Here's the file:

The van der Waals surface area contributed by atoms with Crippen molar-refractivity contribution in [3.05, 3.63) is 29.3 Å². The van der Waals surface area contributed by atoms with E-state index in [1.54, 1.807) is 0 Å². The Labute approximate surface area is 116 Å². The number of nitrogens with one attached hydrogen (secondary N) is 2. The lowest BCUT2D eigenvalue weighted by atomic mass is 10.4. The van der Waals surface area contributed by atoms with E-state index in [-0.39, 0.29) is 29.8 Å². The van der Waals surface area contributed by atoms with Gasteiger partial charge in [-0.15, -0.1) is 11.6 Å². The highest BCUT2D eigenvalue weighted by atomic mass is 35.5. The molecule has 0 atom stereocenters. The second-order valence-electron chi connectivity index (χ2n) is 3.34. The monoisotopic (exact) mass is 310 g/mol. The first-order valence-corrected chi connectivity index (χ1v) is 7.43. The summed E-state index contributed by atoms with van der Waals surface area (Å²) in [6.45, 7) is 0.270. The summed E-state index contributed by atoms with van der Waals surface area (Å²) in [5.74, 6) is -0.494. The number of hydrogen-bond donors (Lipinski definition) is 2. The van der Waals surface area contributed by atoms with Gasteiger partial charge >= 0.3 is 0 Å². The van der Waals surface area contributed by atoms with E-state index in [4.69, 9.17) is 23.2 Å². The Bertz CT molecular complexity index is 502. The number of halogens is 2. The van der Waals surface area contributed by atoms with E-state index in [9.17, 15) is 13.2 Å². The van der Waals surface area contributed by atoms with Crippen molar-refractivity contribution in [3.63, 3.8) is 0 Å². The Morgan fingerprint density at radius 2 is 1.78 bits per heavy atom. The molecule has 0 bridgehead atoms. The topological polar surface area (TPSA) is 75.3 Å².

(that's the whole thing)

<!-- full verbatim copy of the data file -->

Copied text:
The van der Waals surface area contributed by atoms with Crippen molar-refractivity contribution in [3.05, 3.63) is 29.3 Å². The van der Waals surface area contributed by atoms with E-state index in [1.54, 1.807) is 0 Å². The Labute approximate surface area is 116 Å². The number of nitrogens with one attached hydrogen (secondary N) is 2. The lowest BCUT2D eigenvalue weighted by atomic mass is 10.4. The van der Waals surface area contributed by atoms with E-state index in [-0.39, 0.29) is 29.8 Å². The van der Waals surface area contributed by atoms with Gasteiger partial charge in [-0.15, -0.1) is 11.6 Å². The highest BCUT2D eigenvalue weighted by atomic mass is 35.5. The molecule has 0 atom stereocenters. The second-order valence-electron chi connectivity index (χ2n) is 3.34. The monoisotopic (exact) mass is 310 g/mol. The first-order valence-corrected chi connectivity index (χ1v) is 7.43. The summed E-state index contributed by atoms with van der Waals surface area (Å²) in [6.45, 7) is 0.270. The summed E-state index contributed by atoms with van der Waals surface area (Å²) in [5.74, 6) is -0.494. The number of hydrogen-bond donors (Lipinski definition) is 2. The van der Waals surface area contributed by atoms with Gasteiger partial charge >= 0.3 is 0 Å². The van der Waals surface area contributed by atoms with E-state index in [4.69, 9.17) is 23.2 Å². The Bertz CT molecular complexity index is 502. The number of halogens is 2. The van der Waals surface area contributed by atoms with E-state index in [9.17, 15) is 13.2 Å². The van der Waals surface area contributed by atoms with Crippen molar-refractivity contribution in [3.63, 3.8) is 0 Å². The Morgan fingerprint density at radius 2 is 1.78 bits per heavy atom. The molecule has 0 bridgehead atoms. The topological polar surface area (TPSA) is 75.3 Å².